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By Christopher Neglia 

The Rome-based food and agriculture agencies of the United Nations recently met in Bonn to discuss how climate finance can be used to do development better. Photo: IISD

The Paris Agreement commits developed countries to allocate US$100 billion per year to mitigation and adaptation actions from 2020 onwards. What does this mean for smallholder farmers on the frontlines of climate impacts in the developing world?

At the UNFCCC's Subsidiary Body on Scientific, Technical and Technological Advice (SBSTTA) meeting in Bonn last week, the Rome-based food and agriculture agencies of the United Nations met to discuss how climate finance can be used to do development better.

The success of the Paris Agreement will ultimately rest on the collective ability of Parties to reach the targets they have set down in their Intended Nationally Determined Contributions (INDCs).  Here, the Rome-based agencies have a strategic role to play, in particular by supporting smallholder farmers in the adoption of sustainable and resilient farming systems.

In his opening statement, Dr. Martin Frick of the Food and Agriculture Organisation (FAO) said that about 77 per cent of developing countries have identified agriculture as a priority area for mitigation actions, while 65 per cent have identified it as a priority area for adaptation actions. Indeed, this makes sense because most developing countries lack carbon-intensive industries, and therefore most of their emission-savings will come from the agriculture and forest sectors. Meanwhile, activities that contribute to climate adaptation also tend to offer mitigation co-benefits.

Since 2012, IFAD has been channelling climate finance to smallholders through its flagship Adaptation for Smallholder Agriculture Programme (ASAP). Working in over 36 countries with a portfolio of US $366 million, it is the largest adaptation fund dedicated to smallholders worldwide. According to IFAD’s Roshan Cooke, ASAP is funding both soft and hard adaptation approaches.

Soft adaptation includes enhancement of agriculture extension to include climate-resilient agricultural practices, promotion of farmer field schools, research on resilient crop varieties, early warning systems, and strengthening institutions at all levels to respond to climate impacts. Hard adaptation includes investments in small-scale infrastructure such as irrigation systems, improved storage facilities, soil and water conservation measures, renewable energy systems and climate-resilient access roads.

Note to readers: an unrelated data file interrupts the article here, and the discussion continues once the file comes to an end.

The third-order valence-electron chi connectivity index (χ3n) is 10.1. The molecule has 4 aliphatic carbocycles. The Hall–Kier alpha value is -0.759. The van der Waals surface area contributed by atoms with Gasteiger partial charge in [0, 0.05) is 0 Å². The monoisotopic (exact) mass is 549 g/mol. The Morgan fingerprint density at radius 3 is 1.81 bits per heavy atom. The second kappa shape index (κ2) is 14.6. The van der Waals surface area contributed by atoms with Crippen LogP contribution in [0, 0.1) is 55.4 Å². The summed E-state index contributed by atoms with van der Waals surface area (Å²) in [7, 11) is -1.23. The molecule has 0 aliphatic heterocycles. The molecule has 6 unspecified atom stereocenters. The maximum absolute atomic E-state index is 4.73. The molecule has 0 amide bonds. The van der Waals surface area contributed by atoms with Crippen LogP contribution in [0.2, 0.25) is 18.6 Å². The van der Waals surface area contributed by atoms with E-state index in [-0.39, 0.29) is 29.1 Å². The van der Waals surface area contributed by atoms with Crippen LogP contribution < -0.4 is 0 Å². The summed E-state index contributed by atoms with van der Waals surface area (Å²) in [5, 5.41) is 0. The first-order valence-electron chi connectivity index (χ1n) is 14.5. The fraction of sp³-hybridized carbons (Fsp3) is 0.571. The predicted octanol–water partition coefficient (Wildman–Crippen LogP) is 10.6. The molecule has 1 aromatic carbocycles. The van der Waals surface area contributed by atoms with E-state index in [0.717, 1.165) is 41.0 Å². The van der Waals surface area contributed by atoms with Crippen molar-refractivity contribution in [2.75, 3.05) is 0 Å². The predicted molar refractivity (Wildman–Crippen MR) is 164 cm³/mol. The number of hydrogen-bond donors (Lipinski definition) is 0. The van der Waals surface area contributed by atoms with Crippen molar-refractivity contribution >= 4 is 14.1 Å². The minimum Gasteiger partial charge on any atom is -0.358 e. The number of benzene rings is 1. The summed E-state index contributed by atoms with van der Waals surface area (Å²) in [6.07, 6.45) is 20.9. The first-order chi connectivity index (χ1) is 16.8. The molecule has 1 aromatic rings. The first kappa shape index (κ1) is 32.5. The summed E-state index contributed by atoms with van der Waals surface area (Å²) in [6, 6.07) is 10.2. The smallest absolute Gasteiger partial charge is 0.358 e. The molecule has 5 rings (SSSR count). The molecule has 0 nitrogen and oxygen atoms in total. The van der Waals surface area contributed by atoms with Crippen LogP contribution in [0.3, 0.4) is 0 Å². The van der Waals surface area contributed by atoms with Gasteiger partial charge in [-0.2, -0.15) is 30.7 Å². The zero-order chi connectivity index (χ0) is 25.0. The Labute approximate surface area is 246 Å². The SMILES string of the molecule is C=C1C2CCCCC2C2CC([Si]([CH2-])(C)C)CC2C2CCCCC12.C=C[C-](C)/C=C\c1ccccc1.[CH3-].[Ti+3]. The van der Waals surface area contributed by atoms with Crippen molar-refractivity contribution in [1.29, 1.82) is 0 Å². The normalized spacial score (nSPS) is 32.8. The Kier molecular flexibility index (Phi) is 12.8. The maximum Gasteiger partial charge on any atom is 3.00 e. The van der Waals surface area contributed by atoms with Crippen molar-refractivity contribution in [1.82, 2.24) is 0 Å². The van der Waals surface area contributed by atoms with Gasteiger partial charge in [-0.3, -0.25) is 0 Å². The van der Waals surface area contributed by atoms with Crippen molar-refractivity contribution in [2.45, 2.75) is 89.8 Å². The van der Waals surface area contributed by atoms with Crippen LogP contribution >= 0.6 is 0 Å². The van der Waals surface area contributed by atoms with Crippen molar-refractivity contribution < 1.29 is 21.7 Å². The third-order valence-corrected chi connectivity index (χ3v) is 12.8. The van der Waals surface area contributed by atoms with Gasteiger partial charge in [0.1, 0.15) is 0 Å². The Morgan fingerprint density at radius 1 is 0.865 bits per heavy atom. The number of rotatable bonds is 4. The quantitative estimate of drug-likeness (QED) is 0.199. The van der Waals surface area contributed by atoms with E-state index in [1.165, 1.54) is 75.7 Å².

Madeleine Diouf from the Ministry of Environment in Senegal added that smallholders in her country are clearly being affected by climate change. Senegal was one of the first countries to have a project approved by the Green Climate Fund (GCF). The Increasing the Resilience of Ecosystems and Communities project aims to strengthen national capacity to develop desalinization and land management plans to respond to the pernicious trend of salt-water intrusion encroaching on agricultural lands.

Rawleston Moore of the Global Environment Facility (GEF) also participated in the discussion. Part of the mandate of the GEF coming from Paris is to support countries to implement their INDCs in different sectors, which may include other objectives related to land degradation and food security. The GEF, along with the GCF is responsible for financing projects with funds from the Paris agreement’s financial mechanism.

Finally, Tania Osejo of the World Food Programme (WFP) emphasized that by 2050, climate change could increase the risk of malnutrition and food insecurity by 20 per cent. To deal with this growing challenge, massive increases in investment are needed. Osejo also pointed to the cross-cutting nature of climate change, which requires integrated responses that involve research institutions, governments and NGOs.

All of the participants recognized that climate finance represents a chance for the global agriculture community to drive action and contribute to the accelerated implementation of the Paris Agreement.

 Christopher Neglia is a Climate and Environment consultant at IFAD. 

Five 'super' crops that can change the world

Posted by Beate Stalsett Friday, May 20, 2016 1 comments

Written by Mathilde Zins

On International Day for Biological Diversity, IFAD calls attention to five super crops that have strong nutritional properties and the ability to withstand climate change.

20 May 2016 - Did you know that only 20 crop species provide for 90 per cent of the world's food requirements? And that wheat, maize, and rice account for 60 per cent of the world's diet?
Research shows that throughout history there have been around 30,000 edible plants, out of which only 7,000 have been cultivated or collected as food.

Why is this so important?

Biodiversity is the foundation for life and essential for ecosystems. Having a diverse range of crops to plant is crucial for smallholder farmers and rural communities to improve their harvest yields, fight against malnutrition and adapt to climate change.

A rich biodiversity can also help rural people improve their livelihoods, which is the theme of this year's International Day, celebrated annually on 22 May.

In honour of the day, IFAD is putting the spotlight on five ancient and forgotten crops, showing the great potential they hold for smallholder farmers in providing improved nutrition, income and helping to adapt to climate change.

Here are some interesting facts about five 'super' crops that may surprise you.